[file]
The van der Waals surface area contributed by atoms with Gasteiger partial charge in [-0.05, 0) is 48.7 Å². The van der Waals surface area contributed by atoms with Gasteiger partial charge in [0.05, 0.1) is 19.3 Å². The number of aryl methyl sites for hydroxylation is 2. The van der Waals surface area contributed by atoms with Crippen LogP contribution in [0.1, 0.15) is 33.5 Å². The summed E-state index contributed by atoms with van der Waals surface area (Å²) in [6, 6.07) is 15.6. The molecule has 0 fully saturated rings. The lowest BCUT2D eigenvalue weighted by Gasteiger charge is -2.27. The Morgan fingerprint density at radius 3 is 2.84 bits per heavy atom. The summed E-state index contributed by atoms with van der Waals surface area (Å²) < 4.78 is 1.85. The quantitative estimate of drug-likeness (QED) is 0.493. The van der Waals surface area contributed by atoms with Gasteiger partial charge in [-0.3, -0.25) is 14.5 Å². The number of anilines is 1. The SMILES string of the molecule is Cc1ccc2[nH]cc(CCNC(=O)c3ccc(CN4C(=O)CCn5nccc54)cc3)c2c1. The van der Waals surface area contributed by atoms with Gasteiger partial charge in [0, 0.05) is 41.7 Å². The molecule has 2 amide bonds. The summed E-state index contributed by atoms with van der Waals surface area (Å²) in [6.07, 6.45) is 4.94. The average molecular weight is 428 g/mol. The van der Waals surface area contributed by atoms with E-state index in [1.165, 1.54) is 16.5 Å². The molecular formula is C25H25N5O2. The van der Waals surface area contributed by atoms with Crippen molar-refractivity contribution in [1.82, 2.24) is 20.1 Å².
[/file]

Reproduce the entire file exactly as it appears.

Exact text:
The van der Waals surface area contributed by atoms with Gasteiger partial charge in [-0.05, 0) is 48.7 Å². The van der Waals surface area contributed by atoms with Gasteiger partial charge in [0.05, 0.1) is 19.3 Å². The number of aryl methyl sites for hydroxylation is 2. The van der Waals surface area contributed by atoms with Crippen LogP contribution in [0.1, 0.15) is 33.5 Å². The summed E-state index contributed by atoms with van der Waals surface area (Å²) in [6, 6.07) is 15.6. The molecule has 0 fully saturated rings. The lowest BCUT2D eigenvalue weighted by Gasteiger charge is -2.27. The Morgan fingerprint density at radius 3 is 2.84 bits per heavy atom. The summed E-state index contributed by atoms with van der Waals surface area (Å²) < 4.78 is 1.85. The quantitative estimate of drug-likeness (QED) is 0.493. The van der Waals surface area contributed by atoms with Gasteiger partial charge in [-0.3, -0.25) is 14.5 Å². The number of anilines is 1. The SMILES string of the molecule is Cc1ccc2[nH]cc(CCNC(=O)c3ccc(CN4C(=O)CCn5nccc54)cc3)c2c1. The van der Waals surface area contributed by atoms with Gasteiger partial charge in [0, 0.05) is 41.7 Å². The molecule has 2 amide bonds. The summed E-state index contributed by atoms with van der Waals surface area (Å²) in [6.07, 6.45) is 4.94. The average molecular weight is 428 g/mol. The van der Waals surface area contributed by atoms with E-state index in [1.165, 1.54) is 16.5 Å². The molecular formula is C25H25N5O2. The van der Waals surface area contributed by atoms with Crippen molar-refractivity contribution in [1.82, 2.24) is 20.1 Å².